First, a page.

Predicting energy balance for dairy cows using high-density single nucleotide polymorphsim information

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Abstract

The objective of this study was to investigate the genetic basis of energy balance (EB) and the potential use of genomic selection to enable EB to be incorporated into selection programs. Energy balance provides an essential link between production and nonproduction traits because both depend on a common source of energy. A small number (527) of Dutch Holstein-Friesian heifers with phenotypes for EB were genotyped. Direct genomic values were predicted for these heifers using a model that included the genotypic information. A polygenic model was also applied to predict estimated breeding values using only pedigree information. A 10-fold cross-validation approach was employed to assess the accuracies of the 2 sets of predicted breeding values by correlating them with phenotypes. Because of the small number of phenotypes, accuracies were relatively low (0.29 for the direct genomic values and 0.21 for the estimated breeding values), where the maximum possible accuracy was the square root of heritability (0.57). Despite this, the genomic model produced breeding values with reliability double that of the breeding values produced by the polygenic model. To increase the accuracy of the genomic breeding values and make it possible to select for EB, measurement and recording of EB would need to improve. The study suggests that it may be possible to select for minimally recorded traits; for instance, those measured on experimental farms, using genomic selection. Overall, the study demonstrated that genomic selection could be used to select for EB, confirming its genetic background.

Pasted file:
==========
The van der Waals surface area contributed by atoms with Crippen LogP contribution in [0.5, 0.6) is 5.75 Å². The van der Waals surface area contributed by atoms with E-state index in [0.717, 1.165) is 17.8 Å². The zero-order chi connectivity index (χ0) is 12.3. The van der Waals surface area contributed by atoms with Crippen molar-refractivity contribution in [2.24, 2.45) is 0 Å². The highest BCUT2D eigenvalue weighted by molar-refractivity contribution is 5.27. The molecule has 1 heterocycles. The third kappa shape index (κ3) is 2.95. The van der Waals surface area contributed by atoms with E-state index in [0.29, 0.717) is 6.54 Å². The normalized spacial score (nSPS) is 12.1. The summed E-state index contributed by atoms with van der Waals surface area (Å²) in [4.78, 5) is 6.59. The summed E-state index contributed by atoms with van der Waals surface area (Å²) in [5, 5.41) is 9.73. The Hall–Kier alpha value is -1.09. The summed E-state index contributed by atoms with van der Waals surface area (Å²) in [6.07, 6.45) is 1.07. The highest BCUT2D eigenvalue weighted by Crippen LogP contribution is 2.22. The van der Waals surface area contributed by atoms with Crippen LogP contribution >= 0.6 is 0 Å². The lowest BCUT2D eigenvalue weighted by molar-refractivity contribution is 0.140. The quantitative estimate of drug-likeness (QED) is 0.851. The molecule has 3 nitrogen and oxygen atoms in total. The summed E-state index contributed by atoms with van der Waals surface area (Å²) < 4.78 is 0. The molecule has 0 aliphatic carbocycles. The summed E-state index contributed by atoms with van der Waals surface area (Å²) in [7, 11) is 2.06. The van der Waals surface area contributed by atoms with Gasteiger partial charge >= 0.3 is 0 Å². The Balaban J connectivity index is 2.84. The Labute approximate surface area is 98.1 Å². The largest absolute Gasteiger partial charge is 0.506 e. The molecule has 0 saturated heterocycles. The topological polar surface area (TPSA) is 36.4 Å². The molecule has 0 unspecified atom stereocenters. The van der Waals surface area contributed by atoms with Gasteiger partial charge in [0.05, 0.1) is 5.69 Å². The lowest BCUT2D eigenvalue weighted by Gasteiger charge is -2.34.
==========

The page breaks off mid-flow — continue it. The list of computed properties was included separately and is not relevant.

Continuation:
Original languageEnglish
Pages (from-to)2757-2764
JournalJournal of Dairy Science
Volume93
Issue number6
DOIs
Publication statusPublished - 2010

Keywords

  • transcription factor-ii
  • feed-intake
  • coup-tfii
  • reproductive-performance
  • milk-production
  • dry period
  • endocrine parameters
  • genomic selection
  • ovarian-function
  • early lactation

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